Anxiety Disorder and Panic Attacks What They Are and Treatment
Overview of Anxiety and Panic Disorders
Anxiety disorder (also referred to as anxiety and generalized anxiety disorder) and panic disorder are mental health issues in which experiences that are “normal” under certain circumstances (such as during a period of stress or when being threatened) occur with unhealthy frequency and intensity.
Marked by frequent, extended and intense periods of worry, nervousness (anxiety), fear or dread (panic), anxiety and panic disorders are potentially debilitating conditions that fall under the general term “mood disorders.” Other common mood disorders are depression, bipolar disorder and obsessive-compulsive disorder (OCD).
Though anxiety and panic disorders can range from disruptive to debilitating, many individuals who have struggled with these conditions have been able to overcome the problems with professional treatment.
Causes of Anxiety and Panic Disorders
Medical researchers have yet to identify a primary cause of either anxiety disorders or panic disorders. However, certain conditions put people at increased risk for developing either an anxiety disorder or a panic disorder:
- Gender — About two-thirds of panic disorder sufferers are women. Though rates of generalized anxiety disorder are more even, this condition is slightly more likely to affect women than men.
- Genetics — Some research has indicated an increased risk among people with a family history of panic attacks, and similar research has hinted at a similar result for those with a family history of anxiety disorders.
- Nutrition — Some studies have suggested than deficiencies in magnesium or zinc can make a person more prone to experiencing a panic attack.
- Social/cultural influences — Individuals who are socially or culturally precluded from addressing and processing emotions in a healthy manner may be more likely to suffer from a panic disorder or an anxiety disorder. On an experiential level, people who have suffered a significant trauma or been abused may be placed at increased risk for an anxiety disorder.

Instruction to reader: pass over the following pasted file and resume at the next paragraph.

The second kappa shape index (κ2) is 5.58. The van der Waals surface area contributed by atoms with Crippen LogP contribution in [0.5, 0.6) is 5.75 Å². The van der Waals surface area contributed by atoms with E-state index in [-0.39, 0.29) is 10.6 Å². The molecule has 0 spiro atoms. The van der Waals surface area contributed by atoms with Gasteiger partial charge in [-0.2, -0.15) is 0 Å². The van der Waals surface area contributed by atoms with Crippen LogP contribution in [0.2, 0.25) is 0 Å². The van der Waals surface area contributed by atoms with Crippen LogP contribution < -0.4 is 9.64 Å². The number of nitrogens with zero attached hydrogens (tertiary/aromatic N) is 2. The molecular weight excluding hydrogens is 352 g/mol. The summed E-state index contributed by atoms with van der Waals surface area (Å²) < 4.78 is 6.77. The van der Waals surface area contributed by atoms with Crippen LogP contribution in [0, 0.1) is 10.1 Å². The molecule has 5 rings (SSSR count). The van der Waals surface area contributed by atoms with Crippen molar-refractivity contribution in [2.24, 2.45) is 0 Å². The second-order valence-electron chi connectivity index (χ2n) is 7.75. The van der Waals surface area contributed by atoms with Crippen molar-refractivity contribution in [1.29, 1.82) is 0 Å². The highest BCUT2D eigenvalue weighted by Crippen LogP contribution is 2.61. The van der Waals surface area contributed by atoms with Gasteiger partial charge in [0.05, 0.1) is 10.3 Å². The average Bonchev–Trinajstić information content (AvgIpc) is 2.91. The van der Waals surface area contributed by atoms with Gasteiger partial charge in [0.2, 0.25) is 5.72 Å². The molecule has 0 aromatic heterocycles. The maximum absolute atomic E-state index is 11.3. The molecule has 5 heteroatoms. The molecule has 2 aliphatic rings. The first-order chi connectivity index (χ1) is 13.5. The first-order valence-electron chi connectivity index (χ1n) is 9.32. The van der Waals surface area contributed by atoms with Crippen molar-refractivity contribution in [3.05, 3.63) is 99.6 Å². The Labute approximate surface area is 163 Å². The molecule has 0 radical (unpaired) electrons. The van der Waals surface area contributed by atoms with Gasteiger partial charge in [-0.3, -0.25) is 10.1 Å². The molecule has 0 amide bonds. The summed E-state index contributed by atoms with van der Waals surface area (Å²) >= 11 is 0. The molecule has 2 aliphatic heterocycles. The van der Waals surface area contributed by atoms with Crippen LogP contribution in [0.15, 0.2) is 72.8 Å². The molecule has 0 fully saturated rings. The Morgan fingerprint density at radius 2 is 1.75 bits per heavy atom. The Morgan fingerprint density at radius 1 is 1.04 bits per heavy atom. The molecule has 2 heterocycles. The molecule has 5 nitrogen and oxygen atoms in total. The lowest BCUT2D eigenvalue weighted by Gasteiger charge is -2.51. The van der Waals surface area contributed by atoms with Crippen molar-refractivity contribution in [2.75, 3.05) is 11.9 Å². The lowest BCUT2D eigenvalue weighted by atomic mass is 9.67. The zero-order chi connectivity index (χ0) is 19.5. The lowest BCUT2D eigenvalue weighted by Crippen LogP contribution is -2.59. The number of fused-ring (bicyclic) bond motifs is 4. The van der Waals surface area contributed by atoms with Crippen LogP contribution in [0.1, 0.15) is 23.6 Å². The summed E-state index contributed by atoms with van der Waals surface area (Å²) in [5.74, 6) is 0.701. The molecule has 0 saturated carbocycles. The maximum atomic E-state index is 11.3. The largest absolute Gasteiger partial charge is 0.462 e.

Symptoms of Anxiety and Panic Disorders
Symptoms of an anxiety disorder are similar to what almost all people experience when worried or under stress:
- Fatigue or lethargy
- Sleep problems
- Inability to focus or concentrate
- Irritability and restlessness
Panic disorders manifest via severe physical and emotional symptoms such as the following:
- Racing heartbeat (sometimes accompanied by chest pain)
- Nausea and/or abdominal cramping
- Fear of imminent death or a sensation of impending doom
- Dizziness, trembling, shaking and/or tingling in one’s extremities
- Shortness of breath and/or sensation of starting to choke
It is important to note that while almost everyone experiences these symptoms when exposed to certain threats or stresses, individual s who have anxiety or panic disorders experience these symptoms often, and in the absence of any negative external stimulus.
Treatment for Anxiety and Panic Disorders
A common first step in the treatment of an anxiety disorder or a panic disorder is a thorough medical evaluation to rule out any physical causes.
Depending upon the nature and severity of an anxiety or panic disorder — and taking into account the presence of any co-occurring disorder or addiction — treatment for these types of mood disorders may involve outpatient therapy, partial hospitalization, residential care, medications and/or participation in an ongoing support group.
The following are among the range of techniques that have proven effective when dealing with anxiety or panic patients:
- Cognitive-Behavioral Therapy (CBT)
- Dialectical Behavior Therapy (DBT)
- Physician-supervised medication management
- Eye Movement Desensitization and Reprocessing (EMDR)
- DBT Skills training
- Individual, group and family therapy sessions
- Monitored fitness and nutritional education
Anti-depression medications such as serotonin-norepinephrine reuptake inhibitors (SNRIs) and selective serotonin reuptake inhibitors (SSRIs) have proven to be efficacious in the treatment of individuals with anxiety disorders or panic disorders.